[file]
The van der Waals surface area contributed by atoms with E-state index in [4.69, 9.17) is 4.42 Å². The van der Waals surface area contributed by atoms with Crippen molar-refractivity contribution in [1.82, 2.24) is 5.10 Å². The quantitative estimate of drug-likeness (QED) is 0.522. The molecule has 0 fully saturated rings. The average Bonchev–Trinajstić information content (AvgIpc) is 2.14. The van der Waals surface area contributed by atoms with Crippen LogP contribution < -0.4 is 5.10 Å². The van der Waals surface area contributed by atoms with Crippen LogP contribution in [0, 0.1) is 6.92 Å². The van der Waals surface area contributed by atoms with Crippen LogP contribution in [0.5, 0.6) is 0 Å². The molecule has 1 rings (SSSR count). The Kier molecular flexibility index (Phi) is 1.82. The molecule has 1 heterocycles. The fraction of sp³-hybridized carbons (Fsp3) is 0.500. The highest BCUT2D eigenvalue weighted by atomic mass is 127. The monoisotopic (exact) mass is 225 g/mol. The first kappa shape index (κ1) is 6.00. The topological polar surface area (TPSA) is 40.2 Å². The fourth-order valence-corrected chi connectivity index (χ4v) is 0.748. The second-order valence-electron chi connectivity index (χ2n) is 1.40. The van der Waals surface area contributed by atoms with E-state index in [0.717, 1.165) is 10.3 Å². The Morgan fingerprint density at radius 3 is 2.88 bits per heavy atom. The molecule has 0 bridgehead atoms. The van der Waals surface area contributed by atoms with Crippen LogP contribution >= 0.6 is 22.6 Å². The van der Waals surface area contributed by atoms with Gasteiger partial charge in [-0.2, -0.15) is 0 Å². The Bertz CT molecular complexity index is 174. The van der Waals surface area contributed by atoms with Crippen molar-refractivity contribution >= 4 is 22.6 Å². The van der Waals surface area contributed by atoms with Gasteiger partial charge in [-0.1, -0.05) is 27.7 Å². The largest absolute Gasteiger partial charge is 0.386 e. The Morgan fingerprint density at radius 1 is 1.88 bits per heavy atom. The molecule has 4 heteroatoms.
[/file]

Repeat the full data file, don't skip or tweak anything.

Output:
The van der Waals surface area contributed by atoms with E-state index in [4.69, 9.17) is 4.42 Å². The van der Waals surface area contributed by atoms with Crippen molar-refractivity contribution in [1.82, 2.24) is 5.10 Å². The quantitative estimate of drug-likeness (QED) is 0.522. The molecule has 0 fully saturated rings. The average Bonchev–Trinajstić information content (AvgIpc) is 2.14. The van der Waals surface area contributed by atoms with Crippen LogP contribution < -0.4 is 5.10 Å². The van der Waals surface area contributed by atoms with Crippen LogP contribution in [0, 0.1) is 6.92 Å². The van der Waals surface area contributed by atoms with Crippen LogP contribution in [0.5, 0.6) is 0 Å². The molecule has 1 rings (SSSR count). The Kier molecular flexibility index (Phi) is 1.82. The molecule has 1 heterocycles. The fraction of sp³-hybridized carbons (Fsp3) is 0.500. The highest BCUT2D eigenvalue weighted by atomic mass is 127. The monoisotopic (exact) mass is 225 g/mol. The first kappa shape index (κ1) is 6.00. The topological polar surface area (TPSA) is 40.2 Å². The fourth-order valence-corrected chi connectivity index (χ4v) is 0.748. The second-order valence-electron chi connectivity index (χ2n) is 1.40. The van der Waals surface area contributed by atoms with E-state index in [0.717, 1.165) is 10.3 Å². The Morgan fingerprint density at radius 3 is 2.88 bits per heavy atom. The molecule has 0 bridgehead atoms. The van der Waals surface area contributed by atoms with Crippen LogP contribution >= 0.6 is 22.6 Å². The van der Waals surface area contributed by atoms with Gasteiger partial charge in [-0.2, -0.15) is 0 Å². The Bertz CT molecular complexity index is 174. The van der Waals surface area contributed by atoms with Crippen molar-refractivity contribution >= 4 is 22.6 Å². The van der Waals surface area contributed by atoms with Gasteiger partial charge in [-0.1, -0.05) is 27.7 Å². The largest absolute Gasteiger partial charge is 0.386 e. The Morgan fingerprint density at radius 1 is 1.88 bits per heavy atom. The molecule has 4 heteroatoms.